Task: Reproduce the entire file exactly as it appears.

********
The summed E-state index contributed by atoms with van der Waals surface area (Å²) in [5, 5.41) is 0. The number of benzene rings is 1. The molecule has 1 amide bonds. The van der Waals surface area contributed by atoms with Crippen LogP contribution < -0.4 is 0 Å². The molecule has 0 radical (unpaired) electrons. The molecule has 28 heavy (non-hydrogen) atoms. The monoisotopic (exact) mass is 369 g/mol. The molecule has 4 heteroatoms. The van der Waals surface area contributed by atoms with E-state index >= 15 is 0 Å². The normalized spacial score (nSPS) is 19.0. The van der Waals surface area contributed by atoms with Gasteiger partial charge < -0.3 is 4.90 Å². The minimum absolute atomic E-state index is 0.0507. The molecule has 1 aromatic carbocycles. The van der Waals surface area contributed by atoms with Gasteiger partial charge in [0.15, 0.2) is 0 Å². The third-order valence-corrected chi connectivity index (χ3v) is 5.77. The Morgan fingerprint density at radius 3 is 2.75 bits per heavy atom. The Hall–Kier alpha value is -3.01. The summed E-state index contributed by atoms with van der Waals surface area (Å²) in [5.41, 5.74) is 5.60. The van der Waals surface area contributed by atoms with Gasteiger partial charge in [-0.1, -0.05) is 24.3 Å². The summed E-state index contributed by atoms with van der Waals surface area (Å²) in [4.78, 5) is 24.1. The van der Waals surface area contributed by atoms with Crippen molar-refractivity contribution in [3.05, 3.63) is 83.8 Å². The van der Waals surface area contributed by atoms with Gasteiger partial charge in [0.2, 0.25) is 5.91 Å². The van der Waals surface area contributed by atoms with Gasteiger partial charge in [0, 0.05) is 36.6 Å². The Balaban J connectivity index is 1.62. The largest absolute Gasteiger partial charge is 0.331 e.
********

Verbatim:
The summed E-state index contributed by atoms with van der Waals surface area (Å²) in [5, 5.41) is 0. The number of benzene rings is 1. The molecule has 1 amide bonds. The van der Waals surface area contributed by atoms with Crippen LogP contribution < -0.4 is 0 Å². The molecule has 0 radical (unpaired) electrons. The molecule has 28 heavy (non-hydrogen) atoms. The monoisotopic (exact) mass is 369 g/mol. The molecule has 4 heteroatoms. The van der Waals surface area contributed by atoms with E-state index >= 15 is 0 Å². The normalized spacial score (nSPS) is 19.0. The van der Waals surface area contributed by atoms with Gasteiger partial charge < -0.3 is 4.90 Å². The minimum absolute atomic E-state index is 0.0507. The molecule has 1 aromatic carbocycles. The van der Waals surface area contributed by atoms with Gasteiger partial charge in [0.15, 0.2) is 0 Å². The third-order valence-corrected chi connectivity index (χ3v) is 5.77. The Morgan fingerprint density at radius 3 is 2.75 bits per heavy atom. The Hall–Kier alpha value is -3.01. The summed E-state index contributed by atoms with van der Waals surface area (Å²) in [5.41, 5.74) is 5.60. The van der Waals surface area contributed by atoms with Gasteiger partial charge in [-0.1, -0.05) is 24.3 Å². The summed E-state index contributed by atoms with van der Waals surface area (Å²) in [4.78, 5) is 24.1. The van der Waals surface area contributed by atoms with Crippen molar-refractivity contribution in [3.05, 3.63) is 83.8 Å². The van der Waals surface area contributed by atoms with Gasteiger partial charge in [0.2, 0.25) is 5.91 Å². The van der Waals surface area contributed by atoms with Gasteiger partial charge in [0, 0.05) is 36.6 Å². The Balaban J connectivity index is 1.62. The largest absolute Gasteiger partial charge is 0.331 e.